Mendocino County is also renowned for its wines, and the “farm-to-table food scene is outrageous,” he said.
Nearby Anderson Valley has about 40 wine-tasting rooms open to the public. A ride on the 150-year-old Skunk Train, an old logging railroad that takes visitors through the old-growth redwood trees, is a great group excursion. Meeting group attendees can also take time off from their conferences to ride two-person rail bikes down the tracks. These offer power assist just in case attendees don’t have the stamina for the ride.
“It is a spectacular experience and fun to do,” said Scott. Ukiah also is the gateway to two state parks that protect the area’s redwood forests.
Santa Barbara is a beach community that prides itself on not being overcommercialized. There are no chain restaurants in the area, and the city has a building height limit that helps maintain the area’s breathtaking ocean views.
“While we have the amenities of a bigger community, with arts and culture, activities and recreation, we don’t have that big-city feel,” said Beth Olson, director of sales for Visit Santa Barbara.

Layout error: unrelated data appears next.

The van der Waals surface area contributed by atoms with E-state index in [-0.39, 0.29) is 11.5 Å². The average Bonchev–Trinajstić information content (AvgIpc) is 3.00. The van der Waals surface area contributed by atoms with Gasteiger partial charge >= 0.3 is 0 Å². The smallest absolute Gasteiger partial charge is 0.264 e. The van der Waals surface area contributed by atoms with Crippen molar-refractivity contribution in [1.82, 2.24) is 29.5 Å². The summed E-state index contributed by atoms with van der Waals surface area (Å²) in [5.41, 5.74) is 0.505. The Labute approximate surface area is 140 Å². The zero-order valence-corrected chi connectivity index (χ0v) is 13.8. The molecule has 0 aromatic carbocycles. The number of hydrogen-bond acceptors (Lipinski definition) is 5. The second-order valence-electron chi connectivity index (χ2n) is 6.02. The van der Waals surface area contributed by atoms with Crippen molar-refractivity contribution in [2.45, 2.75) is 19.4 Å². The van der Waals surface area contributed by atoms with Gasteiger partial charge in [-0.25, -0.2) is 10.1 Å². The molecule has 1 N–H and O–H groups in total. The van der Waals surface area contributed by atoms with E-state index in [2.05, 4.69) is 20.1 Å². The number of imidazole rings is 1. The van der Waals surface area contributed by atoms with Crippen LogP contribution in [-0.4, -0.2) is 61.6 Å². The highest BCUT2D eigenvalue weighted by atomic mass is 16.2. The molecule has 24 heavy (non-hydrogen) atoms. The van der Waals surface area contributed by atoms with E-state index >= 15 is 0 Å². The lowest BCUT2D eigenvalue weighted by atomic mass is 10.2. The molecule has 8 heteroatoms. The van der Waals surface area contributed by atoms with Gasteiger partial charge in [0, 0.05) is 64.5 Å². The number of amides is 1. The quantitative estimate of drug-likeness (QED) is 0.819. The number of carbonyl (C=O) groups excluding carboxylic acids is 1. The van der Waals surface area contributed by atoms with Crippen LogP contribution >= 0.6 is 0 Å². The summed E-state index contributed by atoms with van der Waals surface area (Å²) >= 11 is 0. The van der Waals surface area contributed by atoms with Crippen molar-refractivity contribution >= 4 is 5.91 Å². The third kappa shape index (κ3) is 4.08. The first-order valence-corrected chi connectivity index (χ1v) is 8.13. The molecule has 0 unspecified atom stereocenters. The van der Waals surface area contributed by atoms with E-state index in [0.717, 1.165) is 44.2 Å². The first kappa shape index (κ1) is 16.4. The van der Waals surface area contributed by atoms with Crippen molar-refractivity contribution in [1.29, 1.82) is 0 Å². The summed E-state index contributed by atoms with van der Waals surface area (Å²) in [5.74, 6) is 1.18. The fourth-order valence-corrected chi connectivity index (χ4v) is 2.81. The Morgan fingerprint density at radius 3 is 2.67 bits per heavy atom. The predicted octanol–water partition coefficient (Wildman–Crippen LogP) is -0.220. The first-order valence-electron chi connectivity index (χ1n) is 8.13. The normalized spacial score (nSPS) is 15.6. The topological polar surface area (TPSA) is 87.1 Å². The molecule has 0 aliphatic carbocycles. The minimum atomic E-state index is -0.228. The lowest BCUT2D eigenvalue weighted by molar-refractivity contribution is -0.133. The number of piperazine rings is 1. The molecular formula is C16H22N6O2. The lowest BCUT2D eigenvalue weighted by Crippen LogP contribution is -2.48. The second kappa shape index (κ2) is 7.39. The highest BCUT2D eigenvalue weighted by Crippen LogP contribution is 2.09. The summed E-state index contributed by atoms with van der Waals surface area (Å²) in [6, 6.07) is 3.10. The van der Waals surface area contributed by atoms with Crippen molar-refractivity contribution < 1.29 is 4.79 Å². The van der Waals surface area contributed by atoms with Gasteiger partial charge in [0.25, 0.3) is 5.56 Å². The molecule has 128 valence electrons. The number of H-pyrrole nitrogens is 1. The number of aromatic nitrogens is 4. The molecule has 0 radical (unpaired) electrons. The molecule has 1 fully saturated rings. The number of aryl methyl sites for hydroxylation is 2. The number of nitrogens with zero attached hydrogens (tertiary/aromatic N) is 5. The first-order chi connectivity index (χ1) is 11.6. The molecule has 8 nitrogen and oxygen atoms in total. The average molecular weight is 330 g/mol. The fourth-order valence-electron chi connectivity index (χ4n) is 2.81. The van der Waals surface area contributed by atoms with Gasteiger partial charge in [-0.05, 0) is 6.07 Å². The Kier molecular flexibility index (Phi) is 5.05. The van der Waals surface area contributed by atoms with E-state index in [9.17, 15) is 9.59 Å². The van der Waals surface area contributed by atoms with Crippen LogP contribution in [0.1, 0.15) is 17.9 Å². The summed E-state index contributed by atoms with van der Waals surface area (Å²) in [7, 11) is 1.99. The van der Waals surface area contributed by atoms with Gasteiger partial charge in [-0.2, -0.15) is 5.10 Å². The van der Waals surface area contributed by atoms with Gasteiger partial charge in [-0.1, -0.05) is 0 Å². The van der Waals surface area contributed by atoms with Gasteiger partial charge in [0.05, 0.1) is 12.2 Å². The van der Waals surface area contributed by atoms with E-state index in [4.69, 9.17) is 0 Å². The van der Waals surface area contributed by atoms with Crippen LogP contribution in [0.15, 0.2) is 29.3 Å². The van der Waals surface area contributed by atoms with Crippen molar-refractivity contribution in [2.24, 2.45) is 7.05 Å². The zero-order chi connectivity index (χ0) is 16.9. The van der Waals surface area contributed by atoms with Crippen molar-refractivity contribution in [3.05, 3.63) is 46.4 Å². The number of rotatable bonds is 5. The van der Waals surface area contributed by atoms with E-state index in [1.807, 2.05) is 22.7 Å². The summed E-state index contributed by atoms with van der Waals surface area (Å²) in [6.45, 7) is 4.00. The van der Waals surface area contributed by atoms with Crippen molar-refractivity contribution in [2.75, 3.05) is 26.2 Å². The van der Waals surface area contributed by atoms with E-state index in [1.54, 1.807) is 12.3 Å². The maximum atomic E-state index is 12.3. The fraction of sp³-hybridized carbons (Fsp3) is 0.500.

Santa Barbara’s 80 hotels have 5,349 total rooms, and about 30 of the hotels have meeting space. The hotels range from more independent properties like the San Ysidro Ranch, where the Kennedys honeymooned, to large chain properties like the Hilton or the Ritz-Carlton. The Hilton Santa Barbara Beachfront and the Ritz-Carlton Bacara Santa Barbara both have 11,000-square-foot ballrooms that can host events for up to 1,200 people. Most of the resorts and hotels in the area can comfortably host midsize groups of 75 to 150 people. Beautiful outdoor venues with fabulous views of the Pacific Ocean and the nearby mountains are also available throughout Santa Barbara.
Moxi, the Wolf Museum of Exploration and Innovation, which is two blocks from the waterfront, is a unique off-site venue with a charming rooftop space. The mural room at the historic courthouse, which is covered with floor-to-ceiling murals that tell the story of the founding of Santa Barbara, is a great spot for smaller groups. Group wine-tasting trips, whalewatching excursions, and teambuilding activities like sailing regattas and guided kayaking tours of Santa Barbara’s sheltered harbor are also available.
With its four wooden windmills and Danish architecture, Solvang is a perfect place to immerse oneself in Danish food and culture. The area is compact, and it’s easy to walk from any of the area’s hotels and resorts to the kitschy downtown shops, local eateries and wine-tasting rooms.